Set forth below is the text of a comment that I recently posted to the discussion thread for another blog entry at this site:
It matters when it comes. If it takes 60 years and stocks only use 50% of their value there is no way you will ever catch up due to lose compounding.
145 backwards looking years are irrelevant. The next 40 years is what matters for the current generation.
The basic point that you are making here is legitimate, Laugh.
It obviously is true that what you care about is the next 40 years, not the past 145 years. The problem, of course, is that none of us knows what the next 40 years will bring. We look to the last 145 years of returns for guidance re that question. There have been lots of different types of scenarios that have played out over the past 145 years. The most realistic assumption is that something at least generally along the lines of one of the scenarios that we have seen play out in the past is what we will play out in the future.
If you are confident that we will see something different in the future than what we ever seen in the past, it’s fine to go with that belief. But if you are offering advice to others that is rooted in that belief, you need to let them know that that’s the case. The Buy-and-Hold retirement studies said that a 4 percent withdrawal was safe for retirements in which the historical return data showed that no withdrawal greater than 1.6 percent was safe. That’s fraud when it is done knowingly and it is error even when it is done as the result of cognitive dissonance. If you say “presuming that stocks perform in the future in a way in which they never have in the past have performed, then 4 percent is safe,” that’s on the right side of the line. The Buy-and-Holders don’t do that. They claim that there is data supporting their crazy claim that the safe withdrawal rate is always the same number. That’s fraud (not knowing fraud in cases where cognitive dissonance rules, but still).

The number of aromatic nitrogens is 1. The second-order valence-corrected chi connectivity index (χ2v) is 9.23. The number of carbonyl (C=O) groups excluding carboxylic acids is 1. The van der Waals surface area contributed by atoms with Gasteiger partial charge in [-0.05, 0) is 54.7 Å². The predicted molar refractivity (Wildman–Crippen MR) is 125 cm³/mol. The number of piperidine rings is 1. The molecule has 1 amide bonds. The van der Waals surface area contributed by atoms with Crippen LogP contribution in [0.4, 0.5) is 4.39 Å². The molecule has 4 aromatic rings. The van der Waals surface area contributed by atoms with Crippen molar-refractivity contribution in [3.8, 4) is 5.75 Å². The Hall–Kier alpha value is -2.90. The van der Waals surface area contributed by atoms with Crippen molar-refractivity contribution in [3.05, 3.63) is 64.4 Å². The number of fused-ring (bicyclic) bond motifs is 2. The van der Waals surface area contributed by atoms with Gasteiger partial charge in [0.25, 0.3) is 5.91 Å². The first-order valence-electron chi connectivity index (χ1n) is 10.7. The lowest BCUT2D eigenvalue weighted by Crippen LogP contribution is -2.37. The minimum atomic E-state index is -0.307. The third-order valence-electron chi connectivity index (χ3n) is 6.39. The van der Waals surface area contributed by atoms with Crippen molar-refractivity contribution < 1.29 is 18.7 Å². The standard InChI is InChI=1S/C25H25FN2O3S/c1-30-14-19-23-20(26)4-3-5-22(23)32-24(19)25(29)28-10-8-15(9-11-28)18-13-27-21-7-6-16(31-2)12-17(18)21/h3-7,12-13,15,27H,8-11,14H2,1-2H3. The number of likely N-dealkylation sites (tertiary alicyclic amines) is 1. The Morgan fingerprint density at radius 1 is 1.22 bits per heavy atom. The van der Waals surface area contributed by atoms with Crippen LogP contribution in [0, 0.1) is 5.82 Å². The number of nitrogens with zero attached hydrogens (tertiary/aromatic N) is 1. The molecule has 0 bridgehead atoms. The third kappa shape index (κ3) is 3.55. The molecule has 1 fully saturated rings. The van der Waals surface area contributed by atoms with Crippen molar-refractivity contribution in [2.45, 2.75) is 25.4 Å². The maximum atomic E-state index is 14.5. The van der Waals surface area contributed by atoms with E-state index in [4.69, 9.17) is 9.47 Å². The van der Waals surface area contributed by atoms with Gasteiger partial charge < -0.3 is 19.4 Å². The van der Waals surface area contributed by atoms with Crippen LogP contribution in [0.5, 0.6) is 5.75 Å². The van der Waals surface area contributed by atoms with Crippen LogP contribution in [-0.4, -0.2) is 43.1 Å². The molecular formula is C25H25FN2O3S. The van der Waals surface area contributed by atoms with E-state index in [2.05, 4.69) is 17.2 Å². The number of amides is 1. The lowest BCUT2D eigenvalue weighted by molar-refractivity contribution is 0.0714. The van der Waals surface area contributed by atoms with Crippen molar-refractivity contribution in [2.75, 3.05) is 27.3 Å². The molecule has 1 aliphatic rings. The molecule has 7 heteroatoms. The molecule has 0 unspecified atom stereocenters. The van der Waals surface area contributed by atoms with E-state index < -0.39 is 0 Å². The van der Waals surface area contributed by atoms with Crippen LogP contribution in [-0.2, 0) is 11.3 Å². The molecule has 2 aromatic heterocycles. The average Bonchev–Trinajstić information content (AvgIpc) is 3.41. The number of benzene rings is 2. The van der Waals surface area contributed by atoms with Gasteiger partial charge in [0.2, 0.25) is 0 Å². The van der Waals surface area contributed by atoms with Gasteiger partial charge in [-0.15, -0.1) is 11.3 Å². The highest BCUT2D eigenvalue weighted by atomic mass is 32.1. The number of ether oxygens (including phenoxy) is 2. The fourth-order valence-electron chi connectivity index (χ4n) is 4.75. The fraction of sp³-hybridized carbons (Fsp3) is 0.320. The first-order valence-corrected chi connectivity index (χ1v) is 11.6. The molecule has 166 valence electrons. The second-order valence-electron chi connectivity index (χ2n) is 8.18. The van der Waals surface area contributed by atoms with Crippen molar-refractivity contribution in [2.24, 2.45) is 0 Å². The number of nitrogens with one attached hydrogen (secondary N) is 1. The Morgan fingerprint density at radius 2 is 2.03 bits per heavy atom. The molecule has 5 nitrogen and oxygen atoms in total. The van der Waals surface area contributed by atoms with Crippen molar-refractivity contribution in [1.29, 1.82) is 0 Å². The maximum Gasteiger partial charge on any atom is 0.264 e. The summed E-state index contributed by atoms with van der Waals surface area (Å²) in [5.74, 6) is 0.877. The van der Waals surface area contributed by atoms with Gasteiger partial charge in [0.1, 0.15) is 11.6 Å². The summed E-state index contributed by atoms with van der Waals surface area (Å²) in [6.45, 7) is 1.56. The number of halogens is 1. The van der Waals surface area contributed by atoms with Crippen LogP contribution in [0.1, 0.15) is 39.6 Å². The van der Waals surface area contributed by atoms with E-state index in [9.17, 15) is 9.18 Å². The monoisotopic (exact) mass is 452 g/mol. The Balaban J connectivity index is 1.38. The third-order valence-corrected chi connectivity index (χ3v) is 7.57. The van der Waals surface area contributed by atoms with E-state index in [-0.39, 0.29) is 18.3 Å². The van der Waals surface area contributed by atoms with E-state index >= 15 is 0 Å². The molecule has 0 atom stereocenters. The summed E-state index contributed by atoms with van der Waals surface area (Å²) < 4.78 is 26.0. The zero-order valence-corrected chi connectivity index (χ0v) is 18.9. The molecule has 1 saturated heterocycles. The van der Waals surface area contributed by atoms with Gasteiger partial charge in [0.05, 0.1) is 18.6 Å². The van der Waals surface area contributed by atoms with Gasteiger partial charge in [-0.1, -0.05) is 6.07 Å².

There ARE scenarios where the Valuation-Informed Indexer fails behind because overvaluation remains in place longer than anticipated and then cannot catch up because he has missed out on compounding returns. These cases are rare. They constitute about 10 percent of the scenarios that can be generated using the 145 years of historical return data available to us. Investors do need to know about this possibility. It would be wrong to hide this reality from them.
Still, we are talking about a 10 percent possibility. There is a 90 percent possibility that the VII investor will end up ahead in the long run. And, in the 90 percent of cases in which the VII investors ends up ahead, he usually ends up FAR ahead while, in the 10 percent of cases in which he ends up behind, he is usually behind by just a little. Investors have no way of knowing in advance whether one of these rare scenarios is going to play out or not. So I think it is fair to say that VII always offer the better risk-adjusted long-term return. The Buy-and-Hold investor occasionally will end up ahead but he takes on far more risk in gaining that slight chance of ending up ahead.
Does that help?